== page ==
Rhizoids are protuberances that extend from the lower epidermal cells of bryophytes and algae. They are similar in function to the root hairs of vascular land plants. Similar structures are formed by some fungi. Rhizoids may be multicellular. Plants originated in aquatic environments and migrated to land during their long course of evolution. In water or near it, plants could absorb water from their surroundings, with no need for any special absorbing organ or tissue. Additionally, in the primitive states of plant development, tissue differentiation and division of labor was minimal, thus specialized water absorbing tissue was not required. Once plants colonized land however, they required specialized tissues to absorb water efficiently, to anchor themselves to the land. Rhizoids absorb water by capillary action, in which water moves up between threads of rhizoids and not through each of them as it does in roots. In fungi, rhizoids are small branching hyphae that grow downwards from the stolons that anchor the fungus to the substrate, where they release digestive enzymes and absorb digested organic material.
That is. In land plants, rhizoids are trichomes. In the liverworts, they multicelled in mosses. In vascular plants they are called root hairs, may be unicellular or multicellular. In certain algae, there is an extensive rhizoidal system that allows the alga to anchor itself to a sandy substrate from which it can absorb nutrients. Microscopic free-floating species, however, do not have rhizoids at all. Rhizine, the equivalent structure in lichens C. Michael Hogan. 2010. Fern. Encyclopedia of Earth. Eds. Saikat Basu and C. Cleveland. National Council for Science and the Environment. Washington DC. "Rhizoids". The New Student's Reference Work. 1914. "Rhizoids". New International Encyclopedia. 1905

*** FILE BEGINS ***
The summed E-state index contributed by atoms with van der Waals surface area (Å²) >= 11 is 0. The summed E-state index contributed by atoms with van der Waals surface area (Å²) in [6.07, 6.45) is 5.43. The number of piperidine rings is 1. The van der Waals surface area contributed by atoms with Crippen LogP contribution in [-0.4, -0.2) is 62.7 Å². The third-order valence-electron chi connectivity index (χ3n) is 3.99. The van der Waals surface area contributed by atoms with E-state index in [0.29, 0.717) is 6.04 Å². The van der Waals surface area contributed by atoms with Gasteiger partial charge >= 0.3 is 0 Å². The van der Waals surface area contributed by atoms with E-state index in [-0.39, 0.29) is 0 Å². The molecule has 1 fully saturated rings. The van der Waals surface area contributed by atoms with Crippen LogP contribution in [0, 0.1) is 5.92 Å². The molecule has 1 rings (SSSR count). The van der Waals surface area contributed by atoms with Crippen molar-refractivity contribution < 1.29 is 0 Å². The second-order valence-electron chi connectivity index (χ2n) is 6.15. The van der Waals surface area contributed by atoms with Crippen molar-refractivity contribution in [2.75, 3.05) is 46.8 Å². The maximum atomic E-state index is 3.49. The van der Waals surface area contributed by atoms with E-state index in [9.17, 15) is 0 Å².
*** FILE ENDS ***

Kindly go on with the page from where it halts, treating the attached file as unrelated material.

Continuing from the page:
The LinnDrum Midistudio was going to be an electronic musical instrument produced by Linn Electronics as the successor to the ill-fated Linn 9000, an integrated digital sampling drum machine and MIDI sequencer. The Midistudio is a rack-mount version of the Linn 9000 with some improvements, it was revealed at the 1986 Winter NAMM Show in January for a list price of $5,990. However, it never went into production because Linn Electronics went out of business in February 1986. One prototype is in existence and was placed up for auction in 2008. For Sale: Roger Linn's original prototype MPC from 1986 Auction on VEMIA listing the Linn MidiStudio - Auction details... Published on: 12/04/2008 - Here's the one and only prototype of Roger Linn's Midistudio... The LinnDrum Midistudio and the LinnSequencer used the same flawed operating system used in the ill-fated Linn 9000, released in 1984. Chronic software bugs led to a reputation for unreliability and contributed to the eventual demise of Linn Electronics.